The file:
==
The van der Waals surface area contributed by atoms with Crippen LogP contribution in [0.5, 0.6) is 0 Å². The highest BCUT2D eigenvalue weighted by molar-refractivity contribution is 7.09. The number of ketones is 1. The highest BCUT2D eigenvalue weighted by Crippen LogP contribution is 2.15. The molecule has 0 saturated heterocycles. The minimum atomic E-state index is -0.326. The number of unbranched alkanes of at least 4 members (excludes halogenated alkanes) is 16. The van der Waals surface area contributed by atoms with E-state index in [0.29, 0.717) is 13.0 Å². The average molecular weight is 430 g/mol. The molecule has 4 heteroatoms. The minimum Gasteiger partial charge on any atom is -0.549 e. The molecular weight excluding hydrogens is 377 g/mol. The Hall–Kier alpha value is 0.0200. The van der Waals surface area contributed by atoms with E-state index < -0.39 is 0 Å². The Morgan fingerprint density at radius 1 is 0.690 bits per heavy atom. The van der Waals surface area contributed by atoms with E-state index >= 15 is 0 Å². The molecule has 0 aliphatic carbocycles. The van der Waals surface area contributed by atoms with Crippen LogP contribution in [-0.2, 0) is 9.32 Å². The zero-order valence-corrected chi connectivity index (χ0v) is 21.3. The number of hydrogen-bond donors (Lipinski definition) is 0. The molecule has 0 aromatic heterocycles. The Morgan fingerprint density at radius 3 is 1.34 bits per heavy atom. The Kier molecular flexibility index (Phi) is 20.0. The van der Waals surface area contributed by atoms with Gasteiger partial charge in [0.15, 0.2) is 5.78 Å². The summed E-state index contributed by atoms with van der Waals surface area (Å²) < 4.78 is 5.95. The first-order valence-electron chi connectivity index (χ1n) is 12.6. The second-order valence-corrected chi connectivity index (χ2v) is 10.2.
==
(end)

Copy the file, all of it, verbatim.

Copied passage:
The van der Waals surface area contributed by atoms with Crippen LogP contribution in [0.5, 0.6) is 0 Å². The highest BCUT2D eigenvalue weighted by molar-refractivity contribution is 7.09. The number of ketones is 1. The highest BCUT2D eigenvalue weighted by Crippen LogP contribution is 2.15. The molecule has 0 saturated heterocycles. The minimum atomic E-state index is -0.326. The number of unbranched alkanes of at least 4 members (excludes halogenated alkanes) is 16. The van der Waals surface area contributed by atoms with E-state index in [0.29, 0.717) is 13.0 Å². The average molecular weight is 430 g/mol. The molecule has 4 heteroatoms. The minimum Gasteiger partial charge on any atom is -0.549 e. The molecular weight excluding hydrogens is 377 g/mol. The Hall–Kier alpha value is 0.0200. The van der Waals surface area contributed by atoms with E-state index < -0.39 is 0 Å². The Morgan fingerprint density at radius 1 is 0.690 bits per heavy atom. The van der Waals surface area contributed by atoms with E-state index >= 15 is 0 Å². The molecule has 0 aliphatic carbocycles. The van der Waals surface area contributed by atoms with Crippen LogP contribution in [-0.2, 0) is 9.32 Å². The zero-order valence-corrected chi connectivity index (χ0v) is 21.3. The number of hydrogen-bond donors (Lipinski definition) is 0. The molecule has 0 aromatic heterocycles. The Morgan fingerprint density at radius 3 is 1.34 bits per heavy atom. The Kier molecular flexibility index (Phi) is 20.0. The van der Waals surface area contributed by atoms with Gasteiger partial charge in [0.15, 0.2) is 5.78 Å². The summed E-state index contributed by atoms with van der Waals surface area (Å²) < 4.78 is 5.95. The first-order valence-electron chi connectivity index (χ1n) is 12.6. The second-order valence-corrected chi connectivity index (χ2v) is 10.2.